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Our Awesome America: Historic Symbols

Our Awesome America: Historic Symbols

by Amy M. O’Quinn/Originally posted at the National Writing For Children Center website

 

 

 

Picnics, parades, patriotism and fireworks are on everyone’s mind as the Fourth of July approaches, and Americans everywhere will proudly fly the Stars and Stripes to commemorate our country’s quest for independence and freedom!

 

Yes, Old Glory will definitely be the star of the show in July since it is America’s most well-known icon, but there are many more symbols that represent this great country of ours as well—the Statue of Liberty, the White House, the U.S. Capitol, the Liberty Bell, Mount Rushmore, the Great Seal of the United States, the Bald Eagle, etc. We can also include the Declaration of Independence, the Constitution, the Bill of Rights, the Pledge of Allegiance, our National Anthem, the Supreme Court, and of course, Uncle Sam. The list goes on and on, but how many historic American symbols, landmarks, documents, songs, or organizations can your children name? How many can YOU name?

 

Do You Know. . .

 

How much do you really know about the Great Seal of the United States? According to information on the Great Seal website, America needed an official symbol of sovereignty to seal and authenticate her international treaties and transactions. The new nation needed a symbolic signature others would recognize and honor. Thus, the Great Seal was created in 1792, the mid-way point between the Declaration of Independence and the Constitution.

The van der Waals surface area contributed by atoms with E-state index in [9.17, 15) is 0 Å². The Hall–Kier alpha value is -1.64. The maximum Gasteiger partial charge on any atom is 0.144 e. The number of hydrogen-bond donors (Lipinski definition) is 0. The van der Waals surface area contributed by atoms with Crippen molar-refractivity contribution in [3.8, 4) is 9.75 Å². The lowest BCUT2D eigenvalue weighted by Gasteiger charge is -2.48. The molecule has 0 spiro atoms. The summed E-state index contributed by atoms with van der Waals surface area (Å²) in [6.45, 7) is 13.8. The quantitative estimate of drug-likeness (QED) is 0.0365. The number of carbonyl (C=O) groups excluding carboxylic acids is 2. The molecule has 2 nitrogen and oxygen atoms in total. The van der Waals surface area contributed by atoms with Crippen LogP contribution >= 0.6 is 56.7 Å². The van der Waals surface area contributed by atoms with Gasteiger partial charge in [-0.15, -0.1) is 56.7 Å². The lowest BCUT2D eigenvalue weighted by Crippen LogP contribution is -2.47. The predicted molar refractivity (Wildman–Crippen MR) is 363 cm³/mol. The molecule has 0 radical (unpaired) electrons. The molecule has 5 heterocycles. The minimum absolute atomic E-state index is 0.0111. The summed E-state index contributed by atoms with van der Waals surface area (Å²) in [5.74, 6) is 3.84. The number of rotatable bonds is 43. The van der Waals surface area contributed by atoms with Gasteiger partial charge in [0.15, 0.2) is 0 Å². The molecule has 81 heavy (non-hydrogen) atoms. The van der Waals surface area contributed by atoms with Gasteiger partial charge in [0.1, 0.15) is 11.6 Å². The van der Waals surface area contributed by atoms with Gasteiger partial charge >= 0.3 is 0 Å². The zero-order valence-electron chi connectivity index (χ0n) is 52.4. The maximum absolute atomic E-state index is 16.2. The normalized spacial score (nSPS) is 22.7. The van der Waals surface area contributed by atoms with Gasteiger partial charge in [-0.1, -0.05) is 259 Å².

Here is a bit of Mount Rushmore trivia from the Mount Rushmore National Park website. Did you know that the monument designer originally put Thomas Jefferson on George Washington’s right, but after eighteen months of work, he changed plans, dynamited Jefferson off the mountain, and placed him on the left? Did you know that Teddy Roosevelt, the most controversial choice on Mount Rushmore, had died only eight years before work on the monument began?

 

Find Out!

 

For a fun family project, why not explore and research American’s symbols and landmarks to learn more about these famous icons and why they are so important in our country’s history?

 

To get started, check out Capstone’s Picture Window Books series on American symbols. A few of the titles include:

 

Mount Rushmore by Thomas Kingsley Troupe

Our American Flag by Mary Lynn Firestone

 

The Great Seal of the United States by Norman Pearl

 

 

The U.S. Supreme Court by Anastasia Suen

 

The Declaration of Independence by Lori Ann Mortensen

 

Dig into America’s past, and you might just be surprised to discover many fascinating facts you never knew!

 

 

 

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